When Performance Brakes Make Sense

Lightweight materials are only part of the equation when it comes to what makes high-performance braking systems superior to factory equipment.

The braking system in many mainstream cars is designed, engineered and built to a price point. With mass production of affordable cars, braking systems are typically built to be good enough for the average driver and to keep costs down.

Of course, there’s always room for improvement. That’s why high-performance brakes are commonly fitted to pricier, higher-performing vehicles, and why some of these even feature further-upgraded braking system components built from exotic materials and backed by the latest braking system technologies.

Furthermore, upgraded performance braking systems are at the core of a multi-million-dollar industry propped up by tuners, driving enthusiasts and motorsports participants around the globe.

The gist? While the braking system in a mainstream, mass-produced car, motorcycle, truck or crossover is good, many better options exist — and shoppers desiring top-level braking performance have no shortage of choices.

Below, we’ll take a look at the world of performance braking systems and braking system upgrades. Whether you’re considering upgrading the brakes on your existing vehicle for a higher performance set or shopping for a new vehicle with the latest in high-end braking technology on board, here are the basics:


Weight is the enemy of fuel economy, handling and performance, which is why automakers are going to more extreme lengths than ever to make lighter vehicles. Often this involves numerous incremental weight-reduction measures throughout the vehicle. One way to reduce mass is by using a high-performance braking system with aluminum brake calipers.

Conventional brake calipers are typically made of iron and steel, which is cheap and durable, but heavy. Aluminum calipers weigh less, saving a few pounds while reducing the vehicle’s unsprung weight — that is, the weight of parts like wheels, axle hubs and brakes that don’t ride on top of the vehicle’s suspension. This contributes to improved handling response, steering feel and overall performance.


Many of the world’s fastest cars do away with commonly used cast iron brake rotors in exchange for something much more exotic. Carbon-ceramic brake rotors have been taking center stage in the most extreme performance braking systems for years; the materials used in their construction have their roots in the worlds of aerospace and motorsports.

By making the brake rotors out of this composite blend of lightweight and alluring materials, many benefits are realized: carbon-ceramic brakes are lighter, have a longer service life, are massively resist thermal fatigue and brake fade, and perform far more powerfully and consistently in racetrack and motorsport use.

Though the use of carbon-ceramic brake rotors is arguably the single best way to improve a vehicle’s braking performance, they are massively expensive — which is why they’re typically only found in big-dollar, high-performance vehicles.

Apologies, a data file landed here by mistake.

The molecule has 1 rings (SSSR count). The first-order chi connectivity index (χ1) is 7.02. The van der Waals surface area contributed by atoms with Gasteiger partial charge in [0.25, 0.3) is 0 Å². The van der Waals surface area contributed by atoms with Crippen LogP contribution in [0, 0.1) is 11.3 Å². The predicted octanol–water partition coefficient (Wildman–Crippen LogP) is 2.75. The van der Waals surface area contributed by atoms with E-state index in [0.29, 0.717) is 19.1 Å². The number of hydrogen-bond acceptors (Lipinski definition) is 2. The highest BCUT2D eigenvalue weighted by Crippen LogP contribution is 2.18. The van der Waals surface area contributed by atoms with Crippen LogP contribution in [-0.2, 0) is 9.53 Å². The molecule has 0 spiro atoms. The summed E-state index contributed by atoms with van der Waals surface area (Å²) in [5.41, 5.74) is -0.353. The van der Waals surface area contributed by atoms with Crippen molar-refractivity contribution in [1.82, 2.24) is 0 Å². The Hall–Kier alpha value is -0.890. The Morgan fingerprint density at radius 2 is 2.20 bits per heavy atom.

Cross-Drilled or Slotted Rotors

Bridging the gap between high-cost carbon-ceramic and made-to-a-price factory equipment rotors are cast iron ones that are slotted or cross-drilled. These specialty rotors are fitted to many performance cars from the factory and lots of quality options are available from leading manufacturers like Brembo.

These rotors are characterized by a series of holes (cross-drilled) or straight slashes or slots (slotted) that serve several functions. They provide an escape route for hot air and gasses generated at the surface between the brake pads and brake rotor, and they continually refresh the pad surface, ensuring maximum, consistent clamping force between the two parts.

With advanced design and experience from decades of building the world’s best brakes, Brembo’s range of slotted and cross-drilled rotors also feature internal ventilation provisions that are fine-tuned to work with the specific pattern of holes and slots.

Finally, these upgraded rotors also enable a clearing effect, which reduces contamination of water and other materials that can get between the pads and rotors, affecting performance.

All said, a set of cross-drilled or slotted rotors is an accessible upgrade for many drivers and one that ensures consistent access to higher-performance braking and added durability in all situations.

Upgraded brake rotors, like those above, are just one of several parts when it comes to a complete high-performance braking system upgrade. With high-quality materials, you get improved thermal resistance and better performance in harsh driving conditions. Brake pads and rotors work in sync for their entire life together, making the selection of the right pad very important. A set of sporting brake pads designed to work with a specific set of upgraded brake rotors is ideal. This combination provides synergistic benefits to performance, stopping power, durability, and resistance to degradation by heat caused by hard driving or frequent race-track use.

Source: Autoguide.com and www.racetechnologies.com


David Kiley
David Kiley

David Kiley is Chief of Content for The BRAKE Report. Kiley is an award-winning business journalist and author, having covered the auto industry for USA Today, Businessweek, AOL/Huffington Post, as well as written articles for Automobile and Popular Mechanics.